Sankt Hans Midsummer Celebration
Sankt Hans Aften takes its name from John the Baptist, who was born six months before Jesus. With Christmas celebrated on December 24th in Denmark, that puts John's birthday on June 24th. The tradition of celebrating the eve of his birthday with a bonfire dates back to the 1600's. According to legend, the summer solstice is a night imbued with evil, in which witches make their way to the Brocken in northern Germany. In Order to ward off those broomstick riding witches, Danes light a bonfire to keep the forces at bay. And if that weren't enough, the bonfires are topped with a witch figure which is set ablaze while the Danes eat, drink and make merry in recognition of summer's peak and associated with beautiful late sunsets.
The Advent Wreath
The Danes' Christmas begins with the Advent Wreath. Traditionally, the wreath is made of spruce cuttings, decorated with red berries and tree cones, white candles and red ribbons for hanging the wreath from the ceiling. Every Sunday a new candle is lit together with the one(s) already lit the previous Sunday. This means that all four candles - each one obviously shorter than the other(s) - are burning all together on the fourth Advent Sunday, Christmas Eve.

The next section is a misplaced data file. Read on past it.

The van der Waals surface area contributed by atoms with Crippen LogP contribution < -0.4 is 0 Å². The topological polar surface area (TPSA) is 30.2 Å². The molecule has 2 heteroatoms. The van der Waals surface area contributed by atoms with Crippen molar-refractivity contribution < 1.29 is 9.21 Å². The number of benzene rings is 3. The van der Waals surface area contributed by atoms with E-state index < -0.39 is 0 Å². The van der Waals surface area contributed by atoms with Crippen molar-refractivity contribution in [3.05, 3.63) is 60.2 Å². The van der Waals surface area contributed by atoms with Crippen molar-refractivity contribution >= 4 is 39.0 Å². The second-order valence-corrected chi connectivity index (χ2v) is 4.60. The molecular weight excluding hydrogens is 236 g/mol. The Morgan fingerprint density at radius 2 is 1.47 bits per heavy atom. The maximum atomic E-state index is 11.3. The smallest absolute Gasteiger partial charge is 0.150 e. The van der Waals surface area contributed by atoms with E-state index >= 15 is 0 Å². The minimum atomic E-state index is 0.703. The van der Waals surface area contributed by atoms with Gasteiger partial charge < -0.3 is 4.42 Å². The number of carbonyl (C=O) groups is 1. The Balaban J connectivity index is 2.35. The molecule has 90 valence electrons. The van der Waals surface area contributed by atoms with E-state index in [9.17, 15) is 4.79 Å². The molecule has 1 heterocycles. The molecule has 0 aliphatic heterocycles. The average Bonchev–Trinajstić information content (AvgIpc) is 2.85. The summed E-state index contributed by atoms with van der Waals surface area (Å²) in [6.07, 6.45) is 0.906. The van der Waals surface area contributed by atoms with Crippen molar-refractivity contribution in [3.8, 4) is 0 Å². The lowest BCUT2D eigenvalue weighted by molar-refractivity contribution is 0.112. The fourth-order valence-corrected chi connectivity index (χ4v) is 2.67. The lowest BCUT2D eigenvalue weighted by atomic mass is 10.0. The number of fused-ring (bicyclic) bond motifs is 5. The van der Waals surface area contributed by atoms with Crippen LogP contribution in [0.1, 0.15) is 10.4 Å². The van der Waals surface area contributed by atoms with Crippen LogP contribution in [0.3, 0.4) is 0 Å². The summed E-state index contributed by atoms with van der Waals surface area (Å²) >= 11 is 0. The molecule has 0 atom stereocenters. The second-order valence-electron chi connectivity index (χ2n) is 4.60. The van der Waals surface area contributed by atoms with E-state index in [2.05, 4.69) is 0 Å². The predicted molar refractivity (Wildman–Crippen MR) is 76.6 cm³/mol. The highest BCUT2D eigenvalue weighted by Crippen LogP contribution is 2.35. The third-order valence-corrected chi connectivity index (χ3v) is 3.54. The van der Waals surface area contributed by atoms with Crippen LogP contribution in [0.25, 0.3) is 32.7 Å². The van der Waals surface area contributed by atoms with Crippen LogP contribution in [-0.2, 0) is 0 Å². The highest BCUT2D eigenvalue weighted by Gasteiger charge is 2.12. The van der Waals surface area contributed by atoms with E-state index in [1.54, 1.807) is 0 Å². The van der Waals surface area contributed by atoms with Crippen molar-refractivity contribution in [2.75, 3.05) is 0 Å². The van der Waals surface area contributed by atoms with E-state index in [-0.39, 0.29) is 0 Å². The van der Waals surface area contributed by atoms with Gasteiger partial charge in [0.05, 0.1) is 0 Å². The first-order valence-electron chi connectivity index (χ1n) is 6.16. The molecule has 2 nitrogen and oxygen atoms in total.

Dancing around the tree on Christmas Eve
After dinner the tree is lit, and everyone joins hands and walks around the tree singing traditional Danish songs. A lot of people don't have enough space to tour around the tree. In that case, then it is fine to sit down, reflect and enjoy the spectacle. When the children have had quite enough of the singing (and that doesn't take very long) it is finally time for the unwrapping of gifts. Normally one of the children is chosen to find and deliver the presents one at a time. Then wait until the recipient has opened the gift and shown appreciation. It is up to the dealer to see that no one gets left alone during this long climax of Christmas. After the last present, it is time for fresh fruit, cookies, candy, coffee, and maybe a beer.